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article imageSwine Flu Vaccinations for the Canadian Population

By Andrew Moran     Jun 23, 2009 in Health
Mass vaccinations are needed, according to health experts, and the wheels are in motion by the Public Health Agency of Canada to immunize the Canadian population.
The entire Canadian population under 40 years old, as well as First Nations people, are being told to get vaccinated against H1N1 (Swine Flu).
The official plan is to have people between the ages of five and 40 and Aboriginal communities vaccinated against the Swine Flu under the pandemic plan, which would make the majority of the Canadian population immunized.
Although it will be a slow process that could take approximately four to five months, the Public Health Agency of Canada is working on a priority list judging when and where regions should be the first to be vaccinated against the recent pandemic flu established by the World Health Organization.
Canadian health officials say those ages between five and twenty-four should be the first due to the fact that majority of confirmed cases has been for that age group. Earl Brown, executive director of the Emerging Pathogens Research Center at the University of Ottawa, said to the Windsor Star, “Children tend to be hit, and they can be hit harder. By immunizing children first, you get to try to block spread, and protect a vulnerable group."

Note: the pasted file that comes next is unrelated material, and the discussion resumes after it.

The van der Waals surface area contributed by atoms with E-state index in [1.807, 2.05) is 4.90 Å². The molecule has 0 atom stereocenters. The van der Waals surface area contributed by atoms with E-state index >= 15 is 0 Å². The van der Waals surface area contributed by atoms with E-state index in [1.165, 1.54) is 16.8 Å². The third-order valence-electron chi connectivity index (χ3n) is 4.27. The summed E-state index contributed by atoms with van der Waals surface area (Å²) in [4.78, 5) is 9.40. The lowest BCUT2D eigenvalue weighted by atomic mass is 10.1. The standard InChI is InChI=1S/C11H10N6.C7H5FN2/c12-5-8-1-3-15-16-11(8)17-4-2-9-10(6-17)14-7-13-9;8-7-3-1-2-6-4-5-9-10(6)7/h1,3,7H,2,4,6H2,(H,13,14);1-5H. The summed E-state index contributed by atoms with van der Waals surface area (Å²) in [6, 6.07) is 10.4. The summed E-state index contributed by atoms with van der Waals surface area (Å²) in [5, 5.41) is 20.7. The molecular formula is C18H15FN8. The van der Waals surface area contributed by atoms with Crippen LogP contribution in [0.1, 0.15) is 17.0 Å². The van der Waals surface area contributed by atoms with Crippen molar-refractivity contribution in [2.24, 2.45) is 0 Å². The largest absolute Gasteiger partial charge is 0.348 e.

The elderly are believed to be the ones affected through their grandchildren, so that is why people over the age of 40 would not be required to receive a Swine Flu vaccination.
The process would begin in gymnasiums in elementary and secondary institutions for children however, Dr. Noni MacDonald, a leader in pediatric infectious diseases and a professor of pediatrics Dalhousie University of Halifax, believes the hardest to reach are the eighteen to thirty year olds because, “Some of them are in school, [and] a lot of them are not. They're very much living in the moment and don't necessarily see themselves as being at risk. We need some fast thinking about how to reach those people.” The doctor further added that outside bars for information and immunization would be considered.
Others who will not be vaccinated are babies under six months of age.
The WHO is developing the H1N1 vaccine and will not be completed until autumn but it will be available to Canada by the end of the year. “How can a pandemic strategy succeed, given the speed and accessibility of global travel, unless we vaccinate people in all regions of the world?” Dr. Macdonald questioned and she further added, “It would be in Canada’s “enlightened self-interest” to set aside one-tenth of its vaccine supply for poorer nations.”
The Swine Flu Influenza began in April of 2009 and according to a WHO June update, “seventy-six countries have officially reported 39,620 cases of influenza including 167 deaths.”
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